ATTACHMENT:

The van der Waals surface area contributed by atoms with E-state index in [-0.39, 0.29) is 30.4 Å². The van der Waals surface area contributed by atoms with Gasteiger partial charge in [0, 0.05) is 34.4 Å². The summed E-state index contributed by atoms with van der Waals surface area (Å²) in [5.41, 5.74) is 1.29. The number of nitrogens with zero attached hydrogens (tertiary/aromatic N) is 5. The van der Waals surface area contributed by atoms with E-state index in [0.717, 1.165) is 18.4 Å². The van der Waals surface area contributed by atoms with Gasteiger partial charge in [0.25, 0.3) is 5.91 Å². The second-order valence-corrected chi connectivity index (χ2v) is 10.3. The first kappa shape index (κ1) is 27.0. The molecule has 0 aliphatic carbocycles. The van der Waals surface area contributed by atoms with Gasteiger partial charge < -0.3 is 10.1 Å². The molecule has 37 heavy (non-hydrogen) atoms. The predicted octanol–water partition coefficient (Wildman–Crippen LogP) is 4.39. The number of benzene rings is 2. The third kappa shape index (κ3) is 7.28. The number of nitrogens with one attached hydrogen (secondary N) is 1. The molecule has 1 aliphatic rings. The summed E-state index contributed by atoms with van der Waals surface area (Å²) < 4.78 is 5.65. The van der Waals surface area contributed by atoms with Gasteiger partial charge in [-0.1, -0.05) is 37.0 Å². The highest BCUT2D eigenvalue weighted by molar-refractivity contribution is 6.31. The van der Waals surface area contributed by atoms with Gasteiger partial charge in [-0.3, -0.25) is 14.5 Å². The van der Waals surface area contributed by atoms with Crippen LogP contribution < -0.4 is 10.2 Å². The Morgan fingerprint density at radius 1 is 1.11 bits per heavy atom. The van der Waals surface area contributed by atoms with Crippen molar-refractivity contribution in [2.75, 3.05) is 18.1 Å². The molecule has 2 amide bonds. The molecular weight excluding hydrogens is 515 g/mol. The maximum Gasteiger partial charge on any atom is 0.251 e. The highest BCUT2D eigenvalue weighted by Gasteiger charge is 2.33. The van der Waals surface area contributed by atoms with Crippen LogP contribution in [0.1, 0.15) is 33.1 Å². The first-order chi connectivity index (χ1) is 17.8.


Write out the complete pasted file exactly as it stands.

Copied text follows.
The van der Waals surface area contributed by atoms with E-state index in [-0.39, 0.29) is 30.4 Å². The van der Waals surface area contributed by atoms with Gasteiger partial charge in [0, 0.05) is 34.4 Å². The summed E-state index contributed by atoms with van der Waals surface area (Å²) in [5.41, 5.74) is 1.29. The number of nitrogens with zero attached hydrogens (tertiary/aromatic N) is 5. The van der Waals surface area contributed by atoms with E-state index in [0.717, 1.165) is 18.4 Å². The van der Waals surface area contributed by atoms with Gasteiger partial charge in [0.25, 0.3) is 5.91 Å². The second-order valence-corrected chi connectivity index (χ2v) is 10.3. The first kappa shape index (κ1) is 27.0. The molecule has 0 aliphatic carbocycles. The van der Waals surface area contributed by atoms with Gasteiger partial charge < -0.3 is 10.1 Å². The molecule has 37 heavy (non-hydrogen) atoms. The predicted octanol–water partition coefficient (Wildman–Crippen LogP) is 4.39. The number of benzene rings is 2. The third kappa shape index (κ3) is 7.28. The number of nitrogens with one attached hydrogen (secondary N) is 1. The molecule has 1 aliphatic rings. The summed E-state index contributed by atoms with van der Waals surface area (Å²) < 4.78 is 5.65. The van der Waals surface area contributed by atoms with Gasteiger partial charge in [-0.1, -0.05) is 37.0 Å². The highest BCUT2D eigenvalue weighted by molar-refractivity contribution is 6.31. The van der Waals surface area contributed by atoms with Gasteiger partial charge in [-0.3, -0.25) is 14.5 Å². The van der Waals surface area contributed by atoms with Crippen LogP contribution < -0.4 is 10.2 Å². The Morgan fingerprint density at radius 1 is 1.11 bits per heavy atom. The van der Waals surface area contributed by atoms with Crippen molar-refractivity contribution in [2.75, 3.05) is 18.1 Å². The molecule has 2 amide bonds. The molecular weight excluding hydrogens is 515 g/mol. The maximum Gasteiger partial charge on any atom is 0.251 e. The highest BCUT2D eigenvalue weighted by Gasteiger charge is 2.33. The van der Waals surface area contributed by atoms with Crippen LogP contribution in [0.1, 0.15) is 33.1 Å². The first-order chi connectivity index (χ1) is 17.8.